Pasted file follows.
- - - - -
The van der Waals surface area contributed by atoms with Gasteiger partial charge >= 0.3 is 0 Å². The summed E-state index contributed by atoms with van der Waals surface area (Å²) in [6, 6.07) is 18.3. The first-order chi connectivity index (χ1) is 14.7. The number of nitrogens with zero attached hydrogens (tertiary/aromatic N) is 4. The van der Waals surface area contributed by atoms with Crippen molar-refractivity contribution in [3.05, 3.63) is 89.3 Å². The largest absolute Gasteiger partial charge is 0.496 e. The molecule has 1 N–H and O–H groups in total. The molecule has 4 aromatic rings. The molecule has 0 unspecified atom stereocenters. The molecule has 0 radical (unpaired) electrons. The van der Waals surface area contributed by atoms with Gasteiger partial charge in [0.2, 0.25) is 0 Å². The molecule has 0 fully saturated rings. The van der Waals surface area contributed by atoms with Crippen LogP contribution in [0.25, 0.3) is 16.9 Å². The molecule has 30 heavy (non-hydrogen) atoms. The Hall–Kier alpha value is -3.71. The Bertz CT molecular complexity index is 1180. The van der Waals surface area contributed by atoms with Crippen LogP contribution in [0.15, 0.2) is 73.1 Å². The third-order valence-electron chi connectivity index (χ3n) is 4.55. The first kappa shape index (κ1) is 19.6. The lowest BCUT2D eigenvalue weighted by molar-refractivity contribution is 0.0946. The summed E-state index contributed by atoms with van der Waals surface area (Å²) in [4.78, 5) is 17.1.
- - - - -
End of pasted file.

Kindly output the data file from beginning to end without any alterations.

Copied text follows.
The van der Waals surface area contributed by atoms with Gasteiger partial charge >= 0.3 is 0 Å². The summed E-state index contributed by atoms with van der Waals surface area (Å²) in [6, 6.07) is 18.3. The first-order chi connectivity index (χ1) is 14.7. The number of nitrogens with zero attached hydrogens (tertiary/aromatic N) is 4. The van der Waals surface area contributed by atoms with Crippen molar-refractivity contribution in [3.05, 3.63) is 89.3 Å². The largest absolute Gasteiger partial charge is 0.496 e. The molecule has 1 N–H and O–H groups in total. The molecule has 4 aromatic rings. The molecule has 0 unspecified atom stereocenters. The molecule has 0 radical (unpaired) electrons. The van der Waals surface area contributed by atoms with Gasteiger partial charge in [0.2, 0.25) is 0 Å². The molecule has 0 fully saturated rings. The van der Waals surface area contributed by atoms with Crippen LogP contribution in [0.25, 0.3) is 16.9 Å². The molecule has 30 heavy (non-hydrogen) atoms. The Hall–Kier alpha value is -3.71. The Bertz CT molecular complexity index is 1180. The van der Waals surface area contributed by atoms with Crippen LogP contribution in [0.15, 0.2) is 73.1 Å². The third-order valence-electron chi connectivity index (χ3n) is 4.55. The first kappa shape index (κ1) is 19.6. The lowest BCUT2D eigenvalue weighted by molar-refractivity contribution is 0.0946. The summed E-state index contributed by atoms with van der Waals surface area (Å²) in [4.78, 5) is 17.1.